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What are some causes of voice problems?

Causes of vocal problems may include upper respiratory infections, inflammation caused by acid reflux, vocal misuse and abuse, vocal nodules or laryngeal papillomatosis (growths), laryngeal cancer, neuromuscular diseases (such as spasmodic dysphonia or vocal cord paralysis), and psychogenic conditions due to psychological trauma. Keep in mind that most voice problems are reversible and can be successfully treated when diagnosed early.

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How do you know when your voice is not healthy?

  • Has your voice become hoarse or raspy?
  • Have you lost your ability to hit some high notes when singing?
  • Does your voice suddenly sound deeper?
  • Does your throat often feel raw, achy, or strained?
  • Has it become an effort to talk?
  • Do you find yourself repeatedly clearing your throat?

If you answer "yes" to any of these questions, you may be experiencing a voice problem. You should consult a doctor. An otolaryngologist (oh-toe-lar-in-GAH-luh-jist) is the physician and surgeon who specializes in diseases or disorders of the ears, nose, and throat. He or she can determine the underlying cause of your voice problem. The professional who can help you with improving the use of your voice and avoiding vocal abuse is a speech-language pathologist.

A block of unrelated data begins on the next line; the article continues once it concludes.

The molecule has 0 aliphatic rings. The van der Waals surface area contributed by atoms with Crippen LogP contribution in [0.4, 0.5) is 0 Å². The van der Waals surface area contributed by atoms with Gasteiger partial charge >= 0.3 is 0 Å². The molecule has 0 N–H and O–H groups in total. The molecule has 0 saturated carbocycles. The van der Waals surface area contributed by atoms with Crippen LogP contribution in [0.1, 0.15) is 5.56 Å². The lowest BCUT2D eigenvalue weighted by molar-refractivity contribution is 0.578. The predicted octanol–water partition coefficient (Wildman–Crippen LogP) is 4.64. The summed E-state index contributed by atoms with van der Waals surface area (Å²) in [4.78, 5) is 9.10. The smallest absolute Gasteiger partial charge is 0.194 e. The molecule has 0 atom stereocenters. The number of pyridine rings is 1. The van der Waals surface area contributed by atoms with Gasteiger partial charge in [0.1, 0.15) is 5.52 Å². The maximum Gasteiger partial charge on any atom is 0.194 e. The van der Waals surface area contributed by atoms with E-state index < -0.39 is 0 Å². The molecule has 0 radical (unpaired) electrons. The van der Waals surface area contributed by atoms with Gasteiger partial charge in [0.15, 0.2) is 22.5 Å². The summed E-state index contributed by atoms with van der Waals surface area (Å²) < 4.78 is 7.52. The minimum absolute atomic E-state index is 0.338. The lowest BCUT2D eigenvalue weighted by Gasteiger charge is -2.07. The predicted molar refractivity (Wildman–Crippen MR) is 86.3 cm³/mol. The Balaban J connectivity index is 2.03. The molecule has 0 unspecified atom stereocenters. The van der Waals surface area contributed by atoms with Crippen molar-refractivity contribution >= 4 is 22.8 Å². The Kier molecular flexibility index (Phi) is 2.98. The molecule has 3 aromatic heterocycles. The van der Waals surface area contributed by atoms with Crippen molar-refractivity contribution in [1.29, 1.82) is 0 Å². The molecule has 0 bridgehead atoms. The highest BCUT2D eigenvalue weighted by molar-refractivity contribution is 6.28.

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Tips to Prevent Voice Problems

  • Limit your intake of drinks that include alcohol or caffeine. These act as diuretics (substances that increase urination) and cause the body to lose water. This loss of fluids dries out the voice. Alcohol also irritates the mucous membranes that line the throat.

  • Drink plenty of water. Six to eight glasses a day is recommended.

  • Don't smoke and avoid second-hand smoke. Cancer of the vocal folds is seen most often in individuals who smoke.

  • Practice good breathing techniques when singing or talking. It is important to support your voice with deep breaths from the diaphragm, the wall that separates your chest and abdomen. Singers and speakers are often taught exercises that improve this breath control. Talking from the throat, without supporting breath, puts a great strain on the voice.

  • Avoid eating spicy foods. Spicy foods can cause stomach acid to move into the throat or esophagus (reflux).

  • Use a humidifier in your home. This is especially important in winter or in dry climates. Thirty percent humidity is recommended.

  • Try not to overuse your voice. Avoid speaking or singing when your voice is hoarse.

  • Wash your hands often to prevent colds and flu.

  • Include plenty of whole grains, fruits, and vegetables in your diet. These foods contain vitamins A, E, and C. They also help keep the mucus membranes that line the throat healthy.